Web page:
Now, plugging these values into the formula for the roots we get:

\[x = \displaystyle \frac{-b \pm \sqrt{b^2-4ac}}{2a} = \displaystyle \frac{-\frac{1}{3} \pm \sqrt{\left(\frac{1}{3}\right)^2-4\left(2\right)\left(\frac{1}{72}\right)}}{2\cdot 2} = \displaystyle \frac{-\frac{1}{3} \pm \sqrt{0}}{4}\]so then, we find that:

\[x = \displaystyle \frac{-\frac{1}{3}}{4} = \displaystyle -\frac{1}{12}\]Therefore, the given equation \(\displaystyle 2x^2+\frac{1}{3}x+\frac{1}{72}=0\) has only one real root, which is \(x = \displaystyle -\frac{1}{12}\).

Graphically:

### Example: Roots of equation calculation

Solve the following: \(3x^2 + \frac{2}{3}x - \frac{4}{3} = 0\)

Solution: For this example the equation we need to solve is \(\displaystyle 3x^2+\frac{2}{3}x-\frac{4}{3} = 0\), so then the corresponding coefficients are:

\[a = 3\] \[b = \frac{2}{3}\] \[c = -\frac{4}{3}\]In this case, the discriminating is computed as:

\[\Delta = b^2 - 4ac = \displaystyle \left( \frac{2}{3}\right)^2 - 4 \cdot \left(3\right)\cdot \left(-\frac{4}{3}\right) = \frac{148}{9}\]Since the discriminant is \(\Delta = \displaystyle \frac{148}{9} > 0\), which is positive, we know that the equation will have two different real roots.

Now, plugging these values into the formula for the roots we get:

\[x = \displaystyle \frac{-b \pm \sqrt{b^2-4ac}}{2a} = \displaystyle \frac{-\frac{2}{3} \pm \sqrt{\left(\frac{2}{3}\right)^2-4\left(3\right)\left(-\frac{4}{3}\right)}}{2\cdot 3} = \displaystyle \frac{-\frac{2}{3} \pm \sqrt{\frac{148}{9}}}{6}\]so then, we find that:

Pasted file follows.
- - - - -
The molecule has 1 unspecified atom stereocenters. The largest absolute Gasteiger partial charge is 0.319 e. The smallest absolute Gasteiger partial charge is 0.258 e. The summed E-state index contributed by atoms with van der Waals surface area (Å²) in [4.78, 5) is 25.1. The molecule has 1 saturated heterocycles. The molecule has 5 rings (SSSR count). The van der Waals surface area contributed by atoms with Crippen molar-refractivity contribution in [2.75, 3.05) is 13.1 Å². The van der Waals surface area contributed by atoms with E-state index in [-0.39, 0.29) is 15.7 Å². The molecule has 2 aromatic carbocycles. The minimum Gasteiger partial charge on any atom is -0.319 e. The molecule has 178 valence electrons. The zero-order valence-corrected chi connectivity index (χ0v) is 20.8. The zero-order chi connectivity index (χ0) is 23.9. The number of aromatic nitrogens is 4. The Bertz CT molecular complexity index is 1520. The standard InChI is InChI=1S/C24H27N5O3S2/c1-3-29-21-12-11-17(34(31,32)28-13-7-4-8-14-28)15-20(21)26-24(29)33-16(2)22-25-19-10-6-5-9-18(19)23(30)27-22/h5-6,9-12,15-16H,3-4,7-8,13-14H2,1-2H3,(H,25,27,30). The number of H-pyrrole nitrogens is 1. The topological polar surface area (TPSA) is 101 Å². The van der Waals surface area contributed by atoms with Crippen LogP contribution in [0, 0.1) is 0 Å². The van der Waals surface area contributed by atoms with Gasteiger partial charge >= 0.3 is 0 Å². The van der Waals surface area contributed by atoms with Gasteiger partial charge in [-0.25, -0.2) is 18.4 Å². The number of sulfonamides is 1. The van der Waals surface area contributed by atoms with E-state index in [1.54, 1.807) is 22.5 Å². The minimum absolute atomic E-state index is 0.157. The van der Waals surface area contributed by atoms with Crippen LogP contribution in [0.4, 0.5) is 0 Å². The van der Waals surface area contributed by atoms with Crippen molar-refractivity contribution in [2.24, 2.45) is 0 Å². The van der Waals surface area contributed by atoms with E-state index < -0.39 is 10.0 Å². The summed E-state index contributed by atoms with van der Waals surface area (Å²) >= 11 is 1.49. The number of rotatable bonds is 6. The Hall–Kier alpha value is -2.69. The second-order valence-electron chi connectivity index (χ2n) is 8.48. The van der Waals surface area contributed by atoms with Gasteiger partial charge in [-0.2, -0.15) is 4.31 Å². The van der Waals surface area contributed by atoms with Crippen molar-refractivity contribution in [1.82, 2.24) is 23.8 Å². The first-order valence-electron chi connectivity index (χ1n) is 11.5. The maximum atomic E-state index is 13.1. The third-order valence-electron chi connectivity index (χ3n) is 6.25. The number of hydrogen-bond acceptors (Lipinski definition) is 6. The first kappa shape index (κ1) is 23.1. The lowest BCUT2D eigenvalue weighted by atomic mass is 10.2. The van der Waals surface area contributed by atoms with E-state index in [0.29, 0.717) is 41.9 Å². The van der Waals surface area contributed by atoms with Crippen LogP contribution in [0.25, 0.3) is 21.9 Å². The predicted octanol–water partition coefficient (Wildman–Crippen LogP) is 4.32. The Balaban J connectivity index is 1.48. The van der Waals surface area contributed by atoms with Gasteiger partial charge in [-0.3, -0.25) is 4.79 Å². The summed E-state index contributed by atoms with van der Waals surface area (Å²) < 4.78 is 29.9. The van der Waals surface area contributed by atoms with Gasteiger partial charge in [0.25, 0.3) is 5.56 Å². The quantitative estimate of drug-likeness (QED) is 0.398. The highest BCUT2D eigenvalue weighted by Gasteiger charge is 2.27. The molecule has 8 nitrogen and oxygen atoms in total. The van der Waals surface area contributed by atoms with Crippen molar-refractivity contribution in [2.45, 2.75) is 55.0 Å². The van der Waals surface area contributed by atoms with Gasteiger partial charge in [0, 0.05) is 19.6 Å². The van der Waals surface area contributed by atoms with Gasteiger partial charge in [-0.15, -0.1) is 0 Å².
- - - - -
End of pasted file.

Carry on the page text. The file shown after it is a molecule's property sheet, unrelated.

\[ x_1 = -\frac{\frac{2}{3}}{6}-\frac{1}{6}\sqrt{\frac{148}{9}}=-\frac{1}{9}\sqrt{37}-\frac{1}{9} \] \[x_2 = -\frac{\frac{2}{3}}{6}+\frac{1}{6}\sqrt{\frac{148}{9}}=\frac{1}{9}\sqrt{37}-\frac{1}{9}\]Therefore, the given equation \(\displaystyle 3x^2+\frac{2}{3}x-\frac{4}{3}=0\) has two different real roots, which are \(x_1 = \displaystyle -\frac{1}{9}\sqrt{37}-\frac{1}{9}\) and \(x_2 = \displaystyle \frac{1}{9}\sqrt{37}-\frac{1}{9}\).

Graphically:

## Other useful quadratic calculators

As we have seen in this tutorial, completing squares plays a fundamental role in calculating quadratic equations. Also, you can use this discriminant calculator to assess the nature of the roots (two real roots, one real root, or two complex roots) without solving the equation.

You can also use this vertex calculator to find the coordinates of the vertex of a quadratic equation, and find the axis of symmetry of a parabola. Also you can explore this quadratic factoring tool to explore yet another way of calculating quadratic equations.